An earlier version of this article was published in 2017.
Traditionally a liquid is defined as a material that adapts its shape to fit a container. However, under certain conditions, it appears that cats fit this definition.
This paradoxical observation came up on the web a few years ago and joined the long list of internet memes related to our feline friends. The first time I saw this question it made me laugh, but then I pondered and decided to rephrase it to illustrate some of the basic problems of the rheology, the study of the deformation and flow of matter. My study on the rheology of cats won the Ig Nobel Prize of 2017 in the physics category.
The prizes are awarded annually by Improbable Research, an organization dedicated to science and humor that aims to highlight scientific studies that first make us laugh, but then make us reflect. Every year it takes place a ceremony awards ceremony at Harvard University.
Okay, but what is a liquid?
Action is an important part of the definition of liquid: a material must be able to modify its shape to fit a container and the action must also have a certain duration. In rheology this is known as the relaxation time and determining whether something is liquid will depend on whether the action takes place in a shorter or longer period of time than the relaxation time.
If we take cats as an example, the fact is that they can adapt their shape to that of a container if we give them enough time to do so. Therefore, cats are liquid if we give them enough time to become liquid. In the rheology, the state of a material is not a fixed characteristic: what must be taken into account is the relaxation time. What is its value and what does it depend on? For example, does a cat’s relaxation time vary with its age? (In rheology we talk about thixotropy).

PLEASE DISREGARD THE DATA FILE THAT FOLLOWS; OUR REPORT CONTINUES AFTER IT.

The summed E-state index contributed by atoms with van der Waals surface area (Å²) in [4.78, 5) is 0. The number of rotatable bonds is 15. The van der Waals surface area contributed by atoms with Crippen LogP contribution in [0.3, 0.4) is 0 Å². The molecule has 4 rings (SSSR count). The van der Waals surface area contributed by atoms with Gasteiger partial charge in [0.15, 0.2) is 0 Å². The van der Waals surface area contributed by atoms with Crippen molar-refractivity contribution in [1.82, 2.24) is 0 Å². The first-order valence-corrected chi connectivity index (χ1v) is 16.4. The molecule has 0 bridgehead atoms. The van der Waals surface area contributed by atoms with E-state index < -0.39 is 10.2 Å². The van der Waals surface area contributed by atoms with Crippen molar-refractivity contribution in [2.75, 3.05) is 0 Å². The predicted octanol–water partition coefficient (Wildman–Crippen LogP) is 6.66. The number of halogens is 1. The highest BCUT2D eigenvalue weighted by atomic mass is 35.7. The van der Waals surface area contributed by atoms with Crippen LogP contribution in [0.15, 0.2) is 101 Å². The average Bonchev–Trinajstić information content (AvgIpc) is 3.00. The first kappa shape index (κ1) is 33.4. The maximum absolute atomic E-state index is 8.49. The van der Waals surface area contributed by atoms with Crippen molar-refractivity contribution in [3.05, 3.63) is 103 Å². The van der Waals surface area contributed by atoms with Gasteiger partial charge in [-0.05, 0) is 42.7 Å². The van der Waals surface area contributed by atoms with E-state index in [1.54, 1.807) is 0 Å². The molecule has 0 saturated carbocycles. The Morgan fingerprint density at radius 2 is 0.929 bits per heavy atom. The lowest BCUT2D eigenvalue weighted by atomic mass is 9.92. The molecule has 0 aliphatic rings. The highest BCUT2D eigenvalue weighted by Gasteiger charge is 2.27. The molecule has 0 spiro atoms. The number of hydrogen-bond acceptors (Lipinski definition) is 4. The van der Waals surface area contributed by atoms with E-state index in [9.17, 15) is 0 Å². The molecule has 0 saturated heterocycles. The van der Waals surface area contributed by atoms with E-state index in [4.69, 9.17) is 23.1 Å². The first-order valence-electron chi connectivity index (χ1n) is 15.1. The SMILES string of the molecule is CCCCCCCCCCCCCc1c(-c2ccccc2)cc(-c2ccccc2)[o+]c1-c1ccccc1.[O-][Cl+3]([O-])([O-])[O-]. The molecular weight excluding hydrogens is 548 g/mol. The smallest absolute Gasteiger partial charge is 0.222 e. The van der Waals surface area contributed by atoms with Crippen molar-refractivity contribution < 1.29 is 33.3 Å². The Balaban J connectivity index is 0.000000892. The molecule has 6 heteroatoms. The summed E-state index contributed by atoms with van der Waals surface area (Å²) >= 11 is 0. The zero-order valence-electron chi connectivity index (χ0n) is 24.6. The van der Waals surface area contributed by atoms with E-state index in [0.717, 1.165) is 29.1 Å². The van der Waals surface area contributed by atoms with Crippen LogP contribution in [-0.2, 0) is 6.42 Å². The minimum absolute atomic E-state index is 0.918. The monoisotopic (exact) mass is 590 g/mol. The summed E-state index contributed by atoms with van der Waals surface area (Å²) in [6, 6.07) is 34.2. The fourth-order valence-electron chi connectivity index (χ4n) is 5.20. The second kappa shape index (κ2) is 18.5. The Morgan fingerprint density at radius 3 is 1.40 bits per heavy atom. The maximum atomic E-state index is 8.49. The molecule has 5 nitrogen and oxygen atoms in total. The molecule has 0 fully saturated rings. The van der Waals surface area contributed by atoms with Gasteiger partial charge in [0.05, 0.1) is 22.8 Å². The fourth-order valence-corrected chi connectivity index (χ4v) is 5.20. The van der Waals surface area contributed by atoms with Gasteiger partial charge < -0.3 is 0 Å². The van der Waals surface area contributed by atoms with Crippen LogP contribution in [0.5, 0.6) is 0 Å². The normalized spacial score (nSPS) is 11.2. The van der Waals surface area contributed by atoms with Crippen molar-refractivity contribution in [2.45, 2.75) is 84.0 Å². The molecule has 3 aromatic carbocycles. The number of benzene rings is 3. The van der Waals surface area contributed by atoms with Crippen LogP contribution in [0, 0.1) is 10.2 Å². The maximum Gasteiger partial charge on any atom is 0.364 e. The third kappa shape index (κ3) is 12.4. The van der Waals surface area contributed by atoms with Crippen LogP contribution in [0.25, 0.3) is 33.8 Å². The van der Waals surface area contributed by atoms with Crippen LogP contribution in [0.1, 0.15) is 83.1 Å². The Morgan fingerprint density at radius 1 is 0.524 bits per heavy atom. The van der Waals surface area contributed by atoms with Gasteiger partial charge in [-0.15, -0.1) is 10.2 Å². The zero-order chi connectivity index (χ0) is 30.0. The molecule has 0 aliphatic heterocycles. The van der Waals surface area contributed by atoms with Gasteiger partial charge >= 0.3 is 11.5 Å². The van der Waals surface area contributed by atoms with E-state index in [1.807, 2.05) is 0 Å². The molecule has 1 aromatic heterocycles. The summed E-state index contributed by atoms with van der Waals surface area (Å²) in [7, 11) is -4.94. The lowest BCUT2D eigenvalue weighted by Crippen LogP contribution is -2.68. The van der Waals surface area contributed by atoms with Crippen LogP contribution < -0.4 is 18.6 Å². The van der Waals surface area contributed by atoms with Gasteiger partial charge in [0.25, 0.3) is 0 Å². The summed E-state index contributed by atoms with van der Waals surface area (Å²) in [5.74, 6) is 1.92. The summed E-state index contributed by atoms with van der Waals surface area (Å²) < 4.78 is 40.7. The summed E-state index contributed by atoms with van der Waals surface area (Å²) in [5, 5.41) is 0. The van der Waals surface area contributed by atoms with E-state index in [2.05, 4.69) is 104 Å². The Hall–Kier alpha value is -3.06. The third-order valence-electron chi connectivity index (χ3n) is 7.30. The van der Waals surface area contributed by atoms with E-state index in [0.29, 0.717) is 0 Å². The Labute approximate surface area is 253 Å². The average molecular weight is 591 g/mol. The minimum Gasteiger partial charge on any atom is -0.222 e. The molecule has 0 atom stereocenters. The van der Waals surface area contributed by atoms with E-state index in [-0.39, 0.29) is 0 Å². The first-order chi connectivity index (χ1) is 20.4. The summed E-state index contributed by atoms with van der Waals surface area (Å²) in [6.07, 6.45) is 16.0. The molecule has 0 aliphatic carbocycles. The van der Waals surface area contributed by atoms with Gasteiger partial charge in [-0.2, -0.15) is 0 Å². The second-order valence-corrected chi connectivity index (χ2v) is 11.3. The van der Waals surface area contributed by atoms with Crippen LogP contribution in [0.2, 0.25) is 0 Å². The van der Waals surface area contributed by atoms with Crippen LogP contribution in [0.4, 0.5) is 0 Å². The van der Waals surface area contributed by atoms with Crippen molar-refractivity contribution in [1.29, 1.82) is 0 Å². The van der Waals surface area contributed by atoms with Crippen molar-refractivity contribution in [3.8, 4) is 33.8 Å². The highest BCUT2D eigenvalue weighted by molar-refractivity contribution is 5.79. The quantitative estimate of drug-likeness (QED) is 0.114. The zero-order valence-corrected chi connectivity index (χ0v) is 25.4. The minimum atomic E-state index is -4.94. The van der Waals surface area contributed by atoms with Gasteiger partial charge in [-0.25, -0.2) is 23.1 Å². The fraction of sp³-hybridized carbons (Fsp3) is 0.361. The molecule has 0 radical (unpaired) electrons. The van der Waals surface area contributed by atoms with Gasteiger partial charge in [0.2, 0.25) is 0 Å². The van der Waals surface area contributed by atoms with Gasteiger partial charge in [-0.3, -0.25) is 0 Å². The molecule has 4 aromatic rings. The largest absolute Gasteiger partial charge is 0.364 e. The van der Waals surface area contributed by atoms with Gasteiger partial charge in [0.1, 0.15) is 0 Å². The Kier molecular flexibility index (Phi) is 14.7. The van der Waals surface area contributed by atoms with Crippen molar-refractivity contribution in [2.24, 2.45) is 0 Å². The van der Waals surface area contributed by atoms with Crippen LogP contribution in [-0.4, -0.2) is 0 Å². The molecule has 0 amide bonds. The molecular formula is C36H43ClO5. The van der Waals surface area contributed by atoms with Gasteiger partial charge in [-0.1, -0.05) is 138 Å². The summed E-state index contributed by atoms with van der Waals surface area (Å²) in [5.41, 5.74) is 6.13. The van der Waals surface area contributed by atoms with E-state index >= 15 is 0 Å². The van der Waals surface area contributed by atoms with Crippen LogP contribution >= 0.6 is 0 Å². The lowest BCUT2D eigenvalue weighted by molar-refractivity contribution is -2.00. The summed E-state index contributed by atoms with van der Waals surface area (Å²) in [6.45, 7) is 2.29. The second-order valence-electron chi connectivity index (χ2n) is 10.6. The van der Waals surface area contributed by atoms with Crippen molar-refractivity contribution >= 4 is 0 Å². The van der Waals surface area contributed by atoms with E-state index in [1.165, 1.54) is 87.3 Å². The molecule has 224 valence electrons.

Could the type of container be a factor? (In rheology this is studied in the problems of “humidification”) Or does it vary with the degree of stress of the cat? (We speak of “thickening of shear” if the relaxation time increases with stress or “dilution by shear” if the opposite occurs). Of course, we refer to stress in the mechanical sense and not the emotional meaning, although in some cases they may coincide.
What cats clearly show us is that to determine the state of a material it is necessary to compare two moments: the relaxation time and the experimental time (the time elapsed since the beginning of the deformation initiated by the container). For example, it could be the time that elapses since the cat gets into a sink. The normal thing would be to divide the relaxation time by the experimentation time and if the result is greater than 1, the material is relatively solid; whereas if the result is less than 1, the material is relatively liquid.
Measuring the speed of the pastry dough
This is known as eDeborah’s number, named for the biblical priestess who pointed out that on geologic time scales (“before God”) even mountains moved. On shorter timescales you can see glaciers moving down valleys.
Even if the relaxation time is very long (days or years), the behavior can be that of a liquid if the Deborah number is less than 1. On the contrary, even if the relaxation time is very small (milliseconds), the behavior can be that of a solid if the Deborah number is greater than 1. This phenomenon is what occurs when we observe a water balloon at the moment it explodes.
Deborah’s number is an example of a dimensionless number: when dividing one period of time by another, the relationship has no units. In rheology, and science in general, there are many numbers dimensionless that can be used to determine the state or qualities of a material or a system.
There is another dimensionless number for liquids that can be used to calculate if the movement will be turbulent, with vortices, or if it will calmly follow the design of the container (in this case we are talking about flow laminate). If the flow velocity is V and the vessel has a typical size h perpendicular to the flow, we can define the velocity gradient V / h. The inverse value of this velocity gradient will be the timescale.
Comparison of said duration and relaxation time produces the Reynolds number in the case of fluids dominated by inertia (such as water), or the Weissenberg number for those dominated by elasticity (like pastry dough). If the value of these dimensionless numbers is greater than 1, then the flow is likely to be turbulent, while if the value is less than 1, the flow is likely to be laminar.
The question of whether cats are liquid allowed me to use this example to illustrate the use of these dimensionless numbers in rheology. I hope people laugh first and then reflect on it.
Image: John Benson / Flickr
Author: Marc-Antoine Fardin, University of Paris-Diderot.
Translated by Silvestre Urbón.
We want to give thanks to the writer of this post for this amazing material
Answering the question that won me the Ig Nobel Prize: are cats liquid?